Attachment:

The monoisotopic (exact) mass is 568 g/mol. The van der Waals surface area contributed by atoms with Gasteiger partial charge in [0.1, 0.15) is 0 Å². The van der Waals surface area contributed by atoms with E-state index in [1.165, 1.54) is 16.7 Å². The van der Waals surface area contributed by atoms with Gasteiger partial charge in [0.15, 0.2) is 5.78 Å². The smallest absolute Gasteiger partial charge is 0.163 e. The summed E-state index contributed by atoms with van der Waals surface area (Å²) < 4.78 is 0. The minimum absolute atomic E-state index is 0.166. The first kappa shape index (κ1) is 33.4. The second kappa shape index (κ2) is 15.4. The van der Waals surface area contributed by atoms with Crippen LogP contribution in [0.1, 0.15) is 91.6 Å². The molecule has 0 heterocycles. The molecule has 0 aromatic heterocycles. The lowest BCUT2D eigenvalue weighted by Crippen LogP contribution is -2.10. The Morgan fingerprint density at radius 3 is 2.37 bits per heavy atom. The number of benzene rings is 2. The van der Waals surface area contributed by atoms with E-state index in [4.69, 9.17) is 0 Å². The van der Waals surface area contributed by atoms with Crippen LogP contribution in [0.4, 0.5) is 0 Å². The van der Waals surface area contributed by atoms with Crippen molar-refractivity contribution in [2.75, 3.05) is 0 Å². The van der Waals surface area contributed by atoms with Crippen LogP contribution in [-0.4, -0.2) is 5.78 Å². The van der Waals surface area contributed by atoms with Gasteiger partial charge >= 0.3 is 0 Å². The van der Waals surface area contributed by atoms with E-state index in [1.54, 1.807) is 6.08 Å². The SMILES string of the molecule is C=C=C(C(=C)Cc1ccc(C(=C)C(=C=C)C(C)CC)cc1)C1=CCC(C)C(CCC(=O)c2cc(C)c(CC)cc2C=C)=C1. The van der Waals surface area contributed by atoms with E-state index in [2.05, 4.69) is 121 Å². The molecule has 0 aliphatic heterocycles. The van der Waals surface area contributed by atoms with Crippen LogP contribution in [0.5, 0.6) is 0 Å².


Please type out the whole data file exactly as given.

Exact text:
The monoisotopic (exact) mass is 568 g/mol. The van der Waals surface area contributed by atoms with Gasteiger partial charge in [0.1, 0.15) is 0 Å². The van der Waals surface area contributed by atoms with E-state index in [1.165, 1.54) is 16.7 Å². The van der Waals surface area contributed by atoms with Gasteiger partial charge in [0.15, 0.2) is 5.78 Å². The smallest absolute Gasteiger partial charge is 0.163 e. The summed E-state index contributed by atoms with van der Waals surface area (Å²) < 4.78 is 0. The minimum absolute atomic E-state index is 0.166. The first kappa shape index (κ1) is 33.4. The second kappa shape index (κ2) is 15.4. The van der Waals surface area contributed by atoms with Crippen LogP contribution in [0.1, 0.15) is 91.6 Å². The molecule has 0 heterocycles. The molecule has 0 aromatic heterocycles. The lowest BCUT2D eigenvalue weighted by Crippen LogP contribution is -2.10. The Morgan fingerprint density at radius 3 is 2.37 bits per heavy atom. The number of benzene rings is 2. The van der Waals surface area contributed by atoms with E-state index in [4.69, 9.17) is 0 Å². The van der Waals surface area contributed by atoms with Crippen LogP contribution in [0.4, 0.5) is 0 Å². The van der Waals surface area contributed by atoms with Crippen molar-refractivity contribution in [2.75, 3.05) is 0 Å². The van der Waals surface area contributed by atoms with Crippen LogP contribution in [-0.4, -0.2) is 5.78 Å². The van der Waals surface area contributed by atoms with Gasteiger partial charge >= 0.3 is 0 Å². The van der Waals surface area contributed by atoms with E-state index in [1.54, 1.807) is 6.08 Å². The SMILES string of the molecule is C=C=C(C(=C)Cc1ccc(C(=C)C(=C=C)C(C)CC)cc1)C1=CCC(C)C(CCC(=O)c2cc(C)c(CC)cc2C=C)=C1. The van der Waals surface area contributed by atoms with E-state index in [2.05, 4.69) is 121 Å². The molecule has 0 aliphatic heterocycles. The van der Waals surface area contributed by atoms with Crippen LogP contribution in [0.5, 0.6) is 0 Å².